As an engineer or a translator, this should excite you. No longer are you working in a market dominated by a few software companies, but now there's the potential anyone anywhere might hire you to work on any kind of software.

Freedom to Share your Modifications. The final ingredient is the ability to share your modifications.

There is the problem of software of who's version is authentic. Free Software doesn't solve this problem. However, in the freedoms, there is a solution. See, as long as people share their changes, then all of the changes people make are accessible. Someone, anyone, and indeed, several people, may decide to collect these changes into a single package, saving others the time and hassle of gathering them together. Indeed, that is what we see happening in the mod community: mod packs.

This also solves another problem. Let's say Company X wrote Software X and released it as Free Software. When Company X goes out of business, who owns Software X? Thanks to the freedoms granted by Company X, no one has to. Anyone can pick up the baton and continue working on Software X. Most likely, someone or some company that uses Software X will lead the way.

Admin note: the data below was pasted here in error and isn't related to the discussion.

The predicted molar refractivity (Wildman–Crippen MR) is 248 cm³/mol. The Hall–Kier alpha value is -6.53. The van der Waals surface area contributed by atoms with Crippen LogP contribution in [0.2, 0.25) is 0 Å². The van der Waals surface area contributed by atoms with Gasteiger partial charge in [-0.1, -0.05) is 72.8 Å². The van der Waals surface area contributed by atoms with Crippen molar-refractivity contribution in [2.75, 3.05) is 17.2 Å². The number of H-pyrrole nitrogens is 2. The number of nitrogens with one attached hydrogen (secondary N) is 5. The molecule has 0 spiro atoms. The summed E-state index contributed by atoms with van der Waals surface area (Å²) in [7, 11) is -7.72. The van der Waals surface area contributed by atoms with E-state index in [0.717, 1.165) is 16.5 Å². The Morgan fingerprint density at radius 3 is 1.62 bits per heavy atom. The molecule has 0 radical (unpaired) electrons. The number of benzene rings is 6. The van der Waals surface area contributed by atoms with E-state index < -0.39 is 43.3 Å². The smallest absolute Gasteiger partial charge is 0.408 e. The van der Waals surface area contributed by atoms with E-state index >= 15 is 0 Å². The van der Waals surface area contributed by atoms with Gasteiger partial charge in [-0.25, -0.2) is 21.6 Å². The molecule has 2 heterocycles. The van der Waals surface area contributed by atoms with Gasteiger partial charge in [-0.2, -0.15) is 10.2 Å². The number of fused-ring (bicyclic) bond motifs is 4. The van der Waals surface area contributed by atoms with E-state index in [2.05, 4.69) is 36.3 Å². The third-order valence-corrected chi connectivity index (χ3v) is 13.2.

Now, let's talk about how these freedoms are guaranteed. It is important to note that these freedoms do not include the freedom to take away these freedoms. If it were, then they would not last very long. The way this is done is with a copyright that has been dubbed a "copyleft" --- a sort of inversion of what copyrights typically say. Rather than saying, "You must use this software the way I say so", the copyleft says, "You can do what you wish with this software." Rather than saying, "Don't share this software with anyone", copyleft says, "Share this freely, as long as what you share can also be shared." Thus, Free Software relies on copyrights the same as Proprietary Software does, and just like Proprietary Software, these can be enforced in a court of law.

It is thanks to Richard Stallman (RMS), the Free Software Foundation (FSF), and the Gnu Public License (GPL) that we have Free Software at all. It is thanks to the thousands and maybe millions of people who see the benefit of Free Software that it continues today.

Wait a minute... how do I make money with Free Software?

I think this needs to be explained a bit better.

In the software industry, we are used to crazy rates of return. We justify these by saying that there is a huge amount of risk. That is, we spend $1M to build some software that is likely to make $1,000M but only 0.1% of the time, so it all evens out more or less.

I don't think software should work like that. Software is not gold. It is not stock. It is a tool to get a job done, that's all.

So the question is: Would the economic model that Free Software forces us into provide incentives to write software greater than the cost of writing it? That is, will writing software still be profitable?

The answer is: Of course.